The Bug Club by Elise Gravel from Drawn+Quarterly shows why the “A” for Arts is right in the middle of STEAM. Sciences, like entomology, can sometimes get very technical very quickly. While the science is exciting, getting lost in terminology before building a foundation of understanding can cause a gap that may be difficult to bridge.
In The Bug Club, Gravel presents quick facts in a palatable manner that build on one another, leaving readers even more excited about the fascinating world of bugs than when they started.
Gravel is well known for her journal-style books with each page holding something different. In If Found…Please Return to Elise Gravel, the book was a collection of creativity. While there is certainly creativity in The Bug Club, the collection is much more scientifically oriented. It never gets bogged down, however, as Gravel maintains her energy with a new subject with every turn of the page. This makes readers eager to flip through and see what comes next. Then, even before the final page is turned, readers will be looking to flip back and reread in more depth what they have already seen.
Throughout the unpredictable flow in The Bug Club, Gravel masterfully builds upon earlier concepts. She first draws the reader in with a bit of autobiography, demonstrating an interest in bugs that many share. Going into more detail, she tackles the difficulty of the word “bug,” which applies to many invertebrates but certainly not all of them. She defines insects first and then later gives examples of other things we think of as bugs, such as pill bugs, which are actually a land crustacean. Even microscopic bugs take the spotlight, such as the tardigrades and their ability to survive extreme environments and being frozen for 30 years at a time.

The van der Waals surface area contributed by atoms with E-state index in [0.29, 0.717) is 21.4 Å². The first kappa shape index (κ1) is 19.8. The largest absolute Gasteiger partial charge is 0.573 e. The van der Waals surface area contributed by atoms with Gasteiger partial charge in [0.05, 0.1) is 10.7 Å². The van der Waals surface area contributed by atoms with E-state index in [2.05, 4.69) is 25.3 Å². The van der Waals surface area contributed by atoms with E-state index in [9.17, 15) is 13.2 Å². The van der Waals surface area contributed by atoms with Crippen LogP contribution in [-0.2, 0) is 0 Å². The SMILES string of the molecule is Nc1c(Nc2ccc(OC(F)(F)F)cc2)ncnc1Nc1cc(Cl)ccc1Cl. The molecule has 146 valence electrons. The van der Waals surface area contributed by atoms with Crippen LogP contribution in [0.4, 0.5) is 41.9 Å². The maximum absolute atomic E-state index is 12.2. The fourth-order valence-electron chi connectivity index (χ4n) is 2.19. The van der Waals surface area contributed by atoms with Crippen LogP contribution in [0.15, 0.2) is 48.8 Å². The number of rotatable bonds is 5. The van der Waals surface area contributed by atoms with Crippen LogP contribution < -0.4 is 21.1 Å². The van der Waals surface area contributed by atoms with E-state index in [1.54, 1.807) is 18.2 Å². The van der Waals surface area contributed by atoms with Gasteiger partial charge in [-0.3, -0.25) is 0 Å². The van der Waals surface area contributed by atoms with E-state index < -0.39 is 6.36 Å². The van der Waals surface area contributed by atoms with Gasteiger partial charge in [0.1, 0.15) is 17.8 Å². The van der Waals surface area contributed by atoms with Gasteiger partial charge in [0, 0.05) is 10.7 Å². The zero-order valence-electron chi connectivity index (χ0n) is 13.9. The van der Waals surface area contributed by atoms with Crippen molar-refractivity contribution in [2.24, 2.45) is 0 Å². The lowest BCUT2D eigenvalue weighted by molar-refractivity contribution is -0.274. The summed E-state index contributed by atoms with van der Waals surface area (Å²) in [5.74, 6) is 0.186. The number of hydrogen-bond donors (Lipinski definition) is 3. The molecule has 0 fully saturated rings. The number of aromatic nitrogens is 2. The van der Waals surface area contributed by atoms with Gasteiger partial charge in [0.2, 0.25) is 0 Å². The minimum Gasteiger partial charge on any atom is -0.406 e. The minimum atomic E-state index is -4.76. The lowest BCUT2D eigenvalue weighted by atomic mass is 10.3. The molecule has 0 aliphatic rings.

In addition to facts, inviting images fill the pages of The Bug Club. Many are tied directly to the science itself, such as illustrations of the parts of an insect’s head. Others are funnier, such as the image of a lesser black tarantula talking proudly of his pet frog. This introduces the concept of symbiosis by showing how the tarantula protects the frog from larger predators by eating them while the frog protects the spider’s eggs from mites. It is a potentially confusing model, but presented as an entertaining cartoon, the ideas will stick in the reader’s mind with understanding.
The Bug Club is a great read for young and older readers alike looking for fun facts about bugs and acquiring a sense of passion about our creepy, crawly neighbors. After her cavalcade of awesome bug science, Gravel gives inspiration for activities such as marking a square of the garden and counting how many bugs are living where we do not think to see them. The final pages of The Bug Club present imaginary bugs and hypothesize about bugs in space, leaving the reader charged with creative inspiration on top of the blast of science, for the best of both worlds.